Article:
Dances with Dogs
November 21, 2022 5:59 PM   Subscribe

He introduces me to the dogs as he harnesses them one by one: “... This is Aske ‘Qulikiqtaaq’ Walker, after baseball player Alan Walker. This is Tuugaaq, meaning narwhal tusk. This is Asgard, big guy named after the Norse god. ... This is Carlos, named after a cab driver in Mexico. And this is Grillis, named after British Adventurer Bear Grylls—I used to have a dog called ‘Bear’ but a bear came into town and ate that dog. Happily, someone in town shot that bear and gave me the meat to feed the other dogs. Seems only fair. This is Bear’s replacement in the team.”
Devon Manik says, I usually hunt with the dogs. It’s really a great job. I feed a lot of people.”
posted by Rumple (4 comments total) 7 users marked this as a favorite
That is an interesting article, thank you for posting it.
posted by Dip Flash at 6:34 PM on November 21 [2 favorites]

What an incredible and inspiring person, carrying on traditions while bringing them to the world via social media and feeding a community.

There is a lot of obnoxious commentary from Internet people about Inuit hunting, and I thought this was an excellent response:
Still, he’s seen how posting on Instagram invites online trolls to comment on his hunting lifestyle. “They try to label us as part of the problem,” he says. “I want them to know that we’re not part of the problem. The problem is the big system, burning fossil fuels, and mining, destroying the environment. That’s the real problem. That’s also affecting us. We want to protect these animals just as much as you do, because we rely on them. We know if we overhunt them, they’ll die. There will be no more food, no more animals. We need them. If they’re gone, we’ll be gone too.”

Such wisdom. Such clarity. Such grace and determination.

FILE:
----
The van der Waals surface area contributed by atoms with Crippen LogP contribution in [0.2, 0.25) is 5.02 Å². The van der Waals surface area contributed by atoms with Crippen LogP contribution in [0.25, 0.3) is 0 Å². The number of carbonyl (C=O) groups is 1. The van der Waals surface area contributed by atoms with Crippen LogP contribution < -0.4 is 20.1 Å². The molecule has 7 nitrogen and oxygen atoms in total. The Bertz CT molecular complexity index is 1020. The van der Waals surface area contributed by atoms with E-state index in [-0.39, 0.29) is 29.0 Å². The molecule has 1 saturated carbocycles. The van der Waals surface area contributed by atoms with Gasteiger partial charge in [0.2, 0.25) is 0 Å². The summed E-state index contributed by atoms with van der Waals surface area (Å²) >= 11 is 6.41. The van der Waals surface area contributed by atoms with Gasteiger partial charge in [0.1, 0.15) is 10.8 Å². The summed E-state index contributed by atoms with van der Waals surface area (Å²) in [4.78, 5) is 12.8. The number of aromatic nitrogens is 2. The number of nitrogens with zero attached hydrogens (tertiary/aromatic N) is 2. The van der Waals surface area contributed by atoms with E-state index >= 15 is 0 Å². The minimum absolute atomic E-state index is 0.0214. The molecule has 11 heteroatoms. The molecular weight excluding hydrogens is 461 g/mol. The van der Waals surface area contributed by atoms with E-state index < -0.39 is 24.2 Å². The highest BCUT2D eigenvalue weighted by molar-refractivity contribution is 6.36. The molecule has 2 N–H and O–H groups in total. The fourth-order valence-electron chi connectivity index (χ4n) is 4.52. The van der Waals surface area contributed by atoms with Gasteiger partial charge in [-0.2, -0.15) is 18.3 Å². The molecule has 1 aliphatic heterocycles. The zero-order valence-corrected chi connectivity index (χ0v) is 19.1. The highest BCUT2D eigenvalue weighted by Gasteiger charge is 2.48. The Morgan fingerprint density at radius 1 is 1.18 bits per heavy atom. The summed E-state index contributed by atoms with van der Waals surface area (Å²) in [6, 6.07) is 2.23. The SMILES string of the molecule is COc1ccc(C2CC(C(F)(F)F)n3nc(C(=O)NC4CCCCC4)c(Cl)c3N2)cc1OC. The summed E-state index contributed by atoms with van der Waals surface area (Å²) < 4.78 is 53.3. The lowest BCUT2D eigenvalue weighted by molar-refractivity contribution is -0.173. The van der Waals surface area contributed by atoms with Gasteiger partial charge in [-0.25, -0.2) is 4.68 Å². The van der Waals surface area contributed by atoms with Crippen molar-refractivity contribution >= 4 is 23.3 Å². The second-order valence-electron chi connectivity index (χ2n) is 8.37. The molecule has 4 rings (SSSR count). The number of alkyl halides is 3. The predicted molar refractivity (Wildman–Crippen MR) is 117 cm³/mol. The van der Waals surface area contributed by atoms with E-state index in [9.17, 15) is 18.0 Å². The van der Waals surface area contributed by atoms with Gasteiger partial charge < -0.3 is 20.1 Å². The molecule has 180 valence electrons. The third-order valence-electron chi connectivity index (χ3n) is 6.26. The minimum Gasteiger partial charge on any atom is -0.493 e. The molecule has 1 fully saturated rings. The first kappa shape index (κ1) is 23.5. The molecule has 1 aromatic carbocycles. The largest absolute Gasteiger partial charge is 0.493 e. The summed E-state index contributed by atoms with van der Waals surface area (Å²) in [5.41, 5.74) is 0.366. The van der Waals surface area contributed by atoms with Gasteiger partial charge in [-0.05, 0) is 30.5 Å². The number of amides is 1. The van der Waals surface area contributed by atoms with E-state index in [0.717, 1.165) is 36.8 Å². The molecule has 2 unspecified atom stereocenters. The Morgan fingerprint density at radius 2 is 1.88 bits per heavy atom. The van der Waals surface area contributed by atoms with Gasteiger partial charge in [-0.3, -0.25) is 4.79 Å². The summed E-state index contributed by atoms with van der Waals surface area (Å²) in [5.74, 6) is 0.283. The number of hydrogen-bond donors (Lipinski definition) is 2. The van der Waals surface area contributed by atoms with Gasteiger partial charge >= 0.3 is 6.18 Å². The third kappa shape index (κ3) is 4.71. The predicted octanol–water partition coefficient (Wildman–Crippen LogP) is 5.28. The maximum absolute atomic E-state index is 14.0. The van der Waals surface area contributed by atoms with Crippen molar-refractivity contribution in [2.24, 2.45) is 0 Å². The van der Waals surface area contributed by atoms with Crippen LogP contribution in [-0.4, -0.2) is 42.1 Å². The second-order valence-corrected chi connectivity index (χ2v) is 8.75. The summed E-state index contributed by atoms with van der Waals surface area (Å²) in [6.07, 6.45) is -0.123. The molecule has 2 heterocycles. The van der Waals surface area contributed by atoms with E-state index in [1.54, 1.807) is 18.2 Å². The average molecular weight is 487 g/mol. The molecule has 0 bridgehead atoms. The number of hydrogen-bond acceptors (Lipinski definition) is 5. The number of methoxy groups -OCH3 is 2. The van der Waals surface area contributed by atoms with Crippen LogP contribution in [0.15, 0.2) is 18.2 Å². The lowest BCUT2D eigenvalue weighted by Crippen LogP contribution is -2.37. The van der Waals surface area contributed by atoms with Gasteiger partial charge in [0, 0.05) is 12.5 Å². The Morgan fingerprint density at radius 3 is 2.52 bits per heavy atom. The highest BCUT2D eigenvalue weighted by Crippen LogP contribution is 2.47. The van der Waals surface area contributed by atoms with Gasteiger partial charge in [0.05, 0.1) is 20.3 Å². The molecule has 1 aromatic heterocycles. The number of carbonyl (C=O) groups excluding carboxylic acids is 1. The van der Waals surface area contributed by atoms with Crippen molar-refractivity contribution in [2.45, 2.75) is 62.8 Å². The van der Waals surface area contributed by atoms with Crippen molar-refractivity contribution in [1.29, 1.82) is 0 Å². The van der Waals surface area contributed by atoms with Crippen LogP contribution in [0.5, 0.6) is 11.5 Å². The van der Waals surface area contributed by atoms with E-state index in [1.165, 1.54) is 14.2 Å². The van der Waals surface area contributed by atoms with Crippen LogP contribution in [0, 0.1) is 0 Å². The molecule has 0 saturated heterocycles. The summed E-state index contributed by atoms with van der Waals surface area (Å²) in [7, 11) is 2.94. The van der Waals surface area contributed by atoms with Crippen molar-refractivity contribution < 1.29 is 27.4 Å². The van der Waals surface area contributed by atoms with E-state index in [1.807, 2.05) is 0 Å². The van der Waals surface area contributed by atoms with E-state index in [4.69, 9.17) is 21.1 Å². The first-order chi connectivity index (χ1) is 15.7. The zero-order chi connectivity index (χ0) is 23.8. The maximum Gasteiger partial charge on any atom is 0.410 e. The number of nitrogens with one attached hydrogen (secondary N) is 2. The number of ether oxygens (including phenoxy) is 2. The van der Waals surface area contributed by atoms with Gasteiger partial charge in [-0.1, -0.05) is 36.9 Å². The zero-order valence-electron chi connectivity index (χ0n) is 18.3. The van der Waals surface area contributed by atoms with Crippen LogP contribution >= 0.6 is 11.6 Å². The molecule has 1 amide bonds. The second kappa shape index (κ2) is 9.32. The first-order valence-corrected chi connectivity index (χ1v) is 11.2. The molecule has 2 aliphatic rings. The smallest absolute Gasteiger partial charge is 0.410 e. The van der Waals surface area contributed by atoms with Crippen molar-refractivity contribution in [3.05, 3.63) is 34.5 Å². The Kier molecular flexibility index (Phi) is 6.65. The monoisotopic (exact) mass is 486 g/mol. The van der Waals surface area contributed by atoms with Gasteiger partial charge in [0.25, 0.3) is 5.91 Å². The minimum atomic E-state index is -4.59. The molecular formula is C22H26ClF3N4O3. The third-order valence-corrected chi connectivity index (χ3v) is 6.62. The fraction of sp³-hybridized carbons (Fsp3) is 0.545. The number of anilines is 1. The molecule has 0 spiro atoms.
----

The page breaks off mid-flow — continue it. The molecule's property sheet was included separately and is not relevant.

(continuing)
posted by lookoutbelow at 8:29 PM on November 21 [3 favorites]

I'm fascinated by the use of the dogs both as hunting animals and also as draft animals. It makes sense--in Siberia, laika are sometimes used that way (though I think generally in much smaller numbers)--and certainly with any kind of bear hunting with dogs, you want to have enough dogs with you that it's hard for the bear to focus on any individual dog. Especially, yikes, hunting a polar bear in an environment that precludes treeing a bear.

I'm curious about his dogs, too: it sounds like he's one of the conservation breeders working to keep the old traditional strains alive, and I'm looking forward to reading through his Instagram to find out whether he talks about that. I follow a Malamute person who often talks candidly about the origins of the modern Malamute breed and how they differ from the Inuit dogs, particularly the M'Loot strains which are bigger and fluffier, and about how the temperament of the dogs is adapted to a specific kind of husbandry that doesn't necessarily align easily to the way that we keep dogs down here. (Among other things: a lot more dogs interacting primarily with dogs they've known most of their lives and are familiar with.)

(I am also mildly curious about the use of the whip. If it's anything like horses, the whip is probably primarily used as a closer-up auditory cue or to tap a dog rather than as anything like a weapon.)

Anyway, thank you for sharing here; I'm looking forward to reading further!
posted by sciatrix at 8:31 PM on November 21 [2 favorites]

After I posted I got totally absorbed scrolling the Instagram for (*checks timestamp*) over half an hour – just so much incredible imagery. It's like living in another world. Not for the squeamish as it shows the whole process beginning to end.

There's another 60 photos taken by the article author from this trip on his instagram:
posted by lookoutbelow at 9:14 PM on November 21 [1 favorite]

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